This year, the Center for West European Studies is sponsoring two films at the Seattle International Film Festival:
Welcome To Norway!
Norway | 2016 | 90 minutes | Rune Denstad Langlo
Set against the backdrop of a beautiful Norwegian village, this scandalous comedy follows a xenophobic ski-resort owner, Primus (Anders Baasmo Christiansen), as he attempts to find a way to save his failing business. The film brings humor to a serious, topical issue when Primus encounters a group of refugees and sees an opportunity: If he turns his family’s resort into a refugee camp, he will be able to support it with government funding. Unsurprisingly, Primus soon discovers how out of his depth he is. Although he has not finished the resort renovations and the government has not yet greenlit the facilities, he takes in 50 refugees. To top it off, his arrogance and habit of regularly making tasteless jokes about the people he’s sheltering brings up conflict after conflict. His entire venture likely would have gone up in flames if not for Abedi (Olivier Mukata), a young man from Congo who answers Primus’ questions about the refugees and advises Primus on how to run this new operation, in addition to speaking five languages. Eventually, all the new tenants, but especially Adebi, start to change Primus’ attitude for the better.
Tuesaday, May 24, 2016, 6:30pm
Majestic Bay Cinemas
Wednesday, May 25, 2016, 4:30pm
SIFF Cinema Uptown
Thursday, May 26, 2016, 9pm
Lincoln Square Cinema
Flickan som räddade mitt liv
Sweden | 2016 | 79 minutes | Hogir Hirori
When a documentary filmmaker returns to his native Kurdistan to document the refugees fleeing ISIS, he happens upon an abandoned 11-year-old girl lying in pain in the scorching heat and makes a fateful decision, which ends up shaping both their lives. “There’s a war in my home country again.” That’s how documentary filmmaker Hogir Hirori begins his film The Girl Who Saved My Life. In 1991, at age 11, Hirori fled Saddam Hussein’s genocidal campaign in his native Kurdistan, eventually ending up in Sweden. Twenty-three years later, Hirori decides to return to northern Iraq to document the stories of other refugees of war; more than 1.4 million people are fleeing the terror of the Islamic State. Upon his arrival, he is invited to join a helicopter transport to the Shingal Mountains, where hundreds of thousands of people are stranded without access to food or water, surrounded by IS forces. However, on his way to the helicopter, Hirori finds Souad, an 11-year-old girl in pain, lying alone on the ground in the scorching heat. He decides to stay and help her instead of going on the helicopter, a fateful decision that will shape both their lives. The Girl Who Saved My Life puts a human face to the news stories of the past year: men summarily executed, women forced into slavery, children kidnapped, and lives destroyed. But faced with these extraordinary circumstances, Hirori is no passive witness. Actively engaged in helping the people he encounters, he demonstrates—and documents—the difference the individual can make.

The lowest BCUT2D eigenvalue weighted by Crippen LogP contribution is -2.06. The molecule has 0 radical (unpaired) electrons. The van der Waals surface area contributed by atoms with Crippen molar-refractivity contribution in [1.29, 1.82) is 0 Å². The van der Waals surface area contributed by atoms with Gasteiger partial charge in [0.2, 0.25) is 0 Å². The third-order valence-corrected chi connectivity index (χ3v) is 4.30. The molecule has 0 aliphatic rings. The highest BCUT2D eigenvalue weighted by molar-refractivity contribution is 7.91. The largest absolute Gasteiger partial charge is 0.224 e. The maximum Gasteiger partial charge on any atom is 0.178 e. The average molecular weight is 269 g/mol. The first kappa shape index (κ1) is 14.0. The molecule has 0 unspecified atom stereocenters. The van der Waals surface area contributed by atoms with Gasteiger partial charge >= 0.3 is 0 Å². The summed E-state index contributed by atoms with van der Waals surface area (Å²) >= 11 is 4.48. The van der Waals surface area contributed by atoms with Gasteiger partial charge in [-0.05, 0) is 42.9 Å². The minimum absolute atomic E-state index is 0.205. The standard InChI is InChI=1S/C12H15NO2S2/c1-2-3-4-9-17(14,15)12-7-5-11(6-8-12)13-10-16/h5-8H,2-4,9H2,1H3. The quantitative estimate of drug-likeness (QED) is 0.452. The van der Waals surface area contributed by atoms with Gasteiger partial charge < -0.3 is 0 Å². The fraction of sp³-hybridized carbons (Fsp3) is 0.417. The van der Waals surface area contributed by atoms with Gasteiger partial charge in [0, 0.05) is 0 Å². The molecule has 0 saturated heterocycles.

Sunday, May 29, 7pm
Sunday, June 5, 7:30pm
SIFF Cinema Uptown